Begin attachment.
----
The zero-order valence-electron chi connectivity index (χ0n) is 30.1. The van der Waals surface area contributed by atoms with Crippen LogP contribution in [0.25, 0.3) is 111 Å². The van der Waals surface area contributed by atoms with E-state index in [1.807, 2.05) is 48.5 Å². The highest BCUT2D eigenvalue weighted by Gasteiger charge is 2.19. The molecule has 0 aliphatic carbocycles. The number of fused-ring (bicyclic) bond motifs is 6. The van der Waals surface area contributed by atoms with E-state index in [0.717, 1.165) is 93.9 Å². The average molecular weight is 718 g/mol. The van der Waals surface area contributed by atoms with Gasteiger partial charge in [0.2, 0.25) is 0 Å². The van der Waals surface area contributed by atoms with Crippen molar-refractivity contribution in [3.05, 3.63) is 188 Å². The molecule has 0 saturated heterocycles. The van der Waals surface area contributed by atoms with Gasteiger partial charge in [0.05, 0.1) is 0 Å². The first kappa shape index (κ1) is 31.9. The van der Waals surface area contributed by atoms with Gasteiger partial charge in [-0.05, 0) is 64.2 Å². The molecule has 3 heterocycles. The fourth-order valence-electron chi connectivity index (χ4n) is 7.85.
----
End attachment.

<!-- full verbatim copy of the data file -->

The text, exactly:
The zero-order valence-electron chi connectivity index (χ0n) is 30.1. The van der Waals surface area contributed by atoms with Crippen LogP contribution in [0.25, 0.3) is 111 Å². The van der Waals surface area contributed by atoms with E-state index in [1.807, 2.05) is 48.5 Å². The highest BCUT2D eigenvalue weighted by Gasteiger charge is 2.19. The molecule has 0 aliphatic carbocycles. The number of fused-ring (bicyclic) bond motifs is 6. The van der Waals surface area contributed by atoms with E-state index in [0.717, 1.165) is 93.9 Å². The average molecular weight is 718 g/mol. The van der Waals surface area contributed by atoms with Gasteiger partial charge in [0.2, 0.25) is 0 Å². The van der Waals surface area contributed by atoms with Crippen molar-refractivity contribution in [3.05, 3.63) is 188 Å². The molecule has 0 saturated heterocycles. The van der Waals surface area contributed by atoms with Gasteiger partial charge in [0.05, 0.1) is 0 Å². The first kappa shape index (κ1) is 31.9. The van der Waals surface area contributed by atoms with Gasteiger partial charge in [-0.05, 0) is 64.2 Å². The molecule has 3 heterocycles. The fourth-order valence-electron chi connectivity index (χ4n) is 7.85.